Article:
The Bill also excludes the wife’s right to “inherited” or “heritable” property — the definition of which itself is unclear, several lawyers feel. Rights of female relatives who have contributed with unpaid labour to the couple’s self-acquired property are also ignored, according to the website of Partners for Law in Development (PLD), an organisation that works on women’s rights and law.

Other issues that raise concern include the shortening of the period within which divorce is granted. The new law states that if either of the parties “fails to appear within a period of three years from the date of the presentation of the petition”, the court may waive the requirement of moving the motion by both the parties. Ms. Singh, who is also a former member of the Law Commission, feels that this may not give couples a chance to re-evaluate their decision. “In the case of divorce by mutual consent, the first motion is moved after a year and the second, after six months. Under this section, even if one doesn’t agree after six months, the court may pass the decree of divorce,” she says. The Bill also defines "living separately" as not living in the same household. "This is unfair as women do live separately, albeit in the same household, as they do not have any place else to go," says Ms. Jaising.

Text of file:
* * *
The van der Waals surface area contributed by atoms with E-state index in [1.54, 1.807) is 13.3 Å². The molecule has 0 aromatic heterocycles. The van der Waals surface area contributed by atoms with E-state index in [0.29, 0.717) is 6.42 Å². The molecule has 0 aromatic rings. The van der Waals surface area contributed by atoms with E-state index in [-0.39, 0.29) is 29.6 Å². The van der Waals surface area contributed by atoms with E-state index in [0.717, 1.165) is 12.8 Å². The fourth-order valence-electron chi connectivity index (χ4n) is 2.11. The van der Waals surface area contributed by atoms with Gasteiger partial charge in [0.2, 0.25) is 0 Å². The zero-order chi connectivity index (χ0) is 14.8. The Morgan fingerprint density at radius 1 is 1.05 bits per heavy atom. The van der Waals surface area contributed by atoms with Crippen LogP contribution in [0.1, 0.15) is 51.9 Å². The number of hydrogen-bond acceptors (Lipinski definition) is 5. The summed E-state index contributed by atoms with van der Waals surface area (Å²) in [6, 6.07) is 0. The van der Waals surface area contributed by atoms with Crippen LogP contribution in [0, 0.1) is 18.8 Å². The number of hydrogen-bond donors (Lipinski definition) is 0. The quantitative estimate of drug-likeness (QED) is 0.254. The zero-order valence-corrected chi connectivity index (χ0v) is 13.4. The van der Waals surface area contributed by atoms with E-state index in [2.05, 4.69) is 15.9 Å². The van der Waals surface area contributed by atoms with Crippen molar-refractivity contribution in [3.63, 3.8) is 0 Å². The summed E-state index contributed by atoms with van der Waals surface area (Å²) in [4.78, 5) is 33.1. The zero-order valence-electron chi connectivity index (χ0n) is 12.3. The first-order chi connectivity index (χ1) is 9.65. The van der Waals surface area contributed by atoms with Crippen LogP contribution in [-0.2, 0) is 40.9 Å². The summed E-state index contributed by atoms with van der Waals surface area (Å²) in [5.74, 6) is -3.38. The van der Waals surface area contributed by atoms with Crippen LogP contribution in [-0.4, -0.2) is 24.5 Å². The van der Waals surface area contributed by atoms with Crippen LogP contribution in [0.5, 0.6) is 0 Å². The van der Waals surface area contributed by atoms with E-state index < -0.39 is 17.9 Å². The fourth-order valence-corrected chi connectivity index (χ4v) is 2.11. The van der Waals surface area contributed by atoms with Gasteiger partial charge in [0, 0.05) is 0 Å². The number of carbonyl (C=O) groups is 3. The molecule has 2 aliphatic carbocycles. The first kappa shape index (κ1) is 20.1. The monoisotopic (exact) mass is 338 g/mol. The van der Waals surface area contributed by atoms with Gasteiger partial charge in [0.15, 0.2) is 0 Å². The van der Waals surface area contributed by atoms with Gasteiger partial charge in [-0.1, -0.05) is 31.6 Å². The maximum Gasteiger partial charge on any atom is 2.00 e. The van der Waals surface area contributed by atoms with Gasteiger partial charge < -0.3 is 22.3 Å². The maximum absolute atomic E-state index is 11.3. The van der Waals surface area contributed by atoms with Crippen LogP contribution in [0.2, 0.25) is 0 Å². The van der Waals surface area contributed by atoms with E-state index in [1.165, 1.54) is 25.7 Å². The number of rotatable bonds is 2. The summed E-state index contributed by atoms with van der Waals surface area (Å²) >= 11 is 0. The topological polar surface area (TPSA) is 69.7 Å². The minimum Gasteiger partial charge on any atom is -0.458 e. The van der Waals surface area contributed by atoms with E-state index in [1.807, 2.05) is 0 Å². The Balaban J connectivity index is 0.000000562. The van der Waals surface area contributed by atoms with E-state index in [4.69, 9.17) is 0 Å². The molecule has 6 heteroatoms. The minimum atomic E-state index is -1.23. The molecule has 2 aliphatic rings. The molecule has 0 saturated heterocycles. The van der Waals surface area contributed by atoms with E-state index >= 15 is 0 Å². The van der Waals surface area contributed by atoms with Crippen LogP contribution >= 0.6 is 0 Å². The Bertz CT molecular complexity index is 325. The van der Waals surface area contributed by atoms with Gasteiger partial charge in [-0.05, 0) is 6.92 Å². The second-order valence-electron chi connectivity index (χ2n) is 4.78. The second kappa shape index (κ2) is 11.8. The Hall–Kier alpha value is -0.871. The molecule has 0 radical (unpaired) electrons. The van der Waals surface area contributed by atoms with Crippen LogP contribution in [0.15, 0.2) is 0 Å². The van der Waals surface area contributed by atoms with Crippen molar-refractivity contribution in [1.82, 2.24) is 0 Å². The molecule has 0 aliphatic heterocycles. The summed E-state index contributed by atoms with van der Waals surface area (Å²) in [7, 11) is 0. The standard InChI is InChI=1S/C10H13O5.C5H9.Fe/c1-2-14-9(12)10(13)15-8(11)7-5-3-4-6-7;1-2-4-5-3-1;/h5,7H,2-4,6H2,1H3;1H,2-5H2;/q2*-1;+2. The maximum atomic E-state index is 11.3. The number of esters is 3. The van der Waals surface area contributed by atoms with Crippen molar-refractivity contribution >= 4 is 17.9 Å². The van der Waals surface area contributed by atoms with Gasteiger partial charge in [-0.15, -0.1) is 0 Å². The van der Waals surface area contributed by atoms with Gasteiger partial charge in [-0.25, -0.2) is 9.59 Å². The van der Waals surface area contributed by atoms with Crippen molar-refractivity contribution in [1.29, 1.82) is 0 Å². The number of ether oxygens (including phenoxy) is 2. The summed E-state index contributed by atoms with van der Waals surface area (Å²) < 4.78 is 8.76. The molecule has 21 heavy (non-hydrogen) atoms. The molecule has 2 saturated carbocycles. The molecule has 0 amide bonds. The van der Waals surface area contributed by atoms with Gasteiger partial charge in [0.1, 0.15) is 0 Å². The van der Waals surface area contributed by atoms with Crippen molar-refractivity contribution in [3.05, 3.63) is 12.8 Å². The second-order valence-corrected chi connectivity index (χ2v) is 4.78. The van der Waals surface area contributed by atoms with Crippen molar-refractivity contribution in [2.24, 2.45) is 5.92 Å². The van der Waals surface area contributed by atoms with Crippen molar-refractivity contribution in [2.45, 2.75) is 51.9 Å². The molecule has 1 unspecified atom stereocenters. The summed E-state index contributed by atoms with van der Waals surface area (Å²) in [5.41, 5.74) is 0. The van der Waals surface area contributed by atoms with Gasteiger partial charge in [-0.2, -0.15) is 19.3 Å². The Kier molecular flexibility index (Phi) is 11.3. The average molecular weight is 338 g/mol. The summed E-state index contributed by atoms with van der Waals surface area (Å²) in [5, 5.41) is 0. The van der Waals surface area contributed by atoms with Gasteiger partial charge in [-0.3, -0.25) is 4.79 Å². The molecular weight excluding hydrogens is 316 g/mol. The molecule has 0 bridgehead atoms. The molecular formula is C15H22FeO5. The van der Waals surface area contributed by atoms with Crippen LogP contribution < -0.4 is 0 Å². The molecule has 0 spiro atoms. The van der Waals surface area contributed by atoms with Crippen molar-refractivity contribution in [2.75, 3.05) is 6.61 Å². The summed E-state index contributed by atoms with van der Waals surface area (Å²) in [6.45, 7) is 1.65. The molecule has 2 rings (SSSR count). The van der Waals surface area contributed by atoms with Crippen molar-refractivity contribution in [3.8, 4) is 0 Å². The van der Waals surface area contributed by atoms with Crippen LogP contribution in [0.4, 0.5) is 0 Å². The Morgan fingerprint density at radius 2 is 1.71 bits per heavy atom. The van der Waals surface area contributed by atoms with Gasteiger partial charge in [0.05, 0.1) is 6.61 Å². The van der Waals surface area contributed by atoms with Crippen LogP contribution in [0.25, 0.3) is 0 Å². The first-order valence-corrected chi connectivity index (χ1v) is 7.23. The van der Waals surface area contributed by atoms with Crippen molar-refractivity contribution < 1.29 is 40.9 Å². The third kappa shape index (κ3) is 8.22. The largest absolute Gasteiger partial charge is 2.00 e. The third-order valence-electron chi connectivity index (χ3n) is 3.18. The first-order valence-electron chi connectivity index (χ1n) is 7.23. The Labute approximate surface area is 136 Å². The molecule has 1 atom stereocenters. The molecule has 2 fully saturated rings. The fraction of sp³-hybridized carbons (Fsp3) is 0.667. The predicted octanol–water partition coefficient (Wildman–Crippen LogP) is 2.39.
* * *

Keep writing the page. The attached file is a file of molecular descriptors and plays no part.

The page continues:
The ambiguities in the division of property and other issues aside, the Bill is limited to those belonging to a certain class. “What happens to those who don’t have property or wealth in the family?” asks Madhu Mehra, director of PLD. The larger question of women’s economic rights must include social security for single women or single mothers, regardless of their status as being unmarried, divorced or abandoned, she says. 

Indeed, the new law in the making is only the beginning of that debate.

(The writer is a Fulbright scholar and an independent journalist)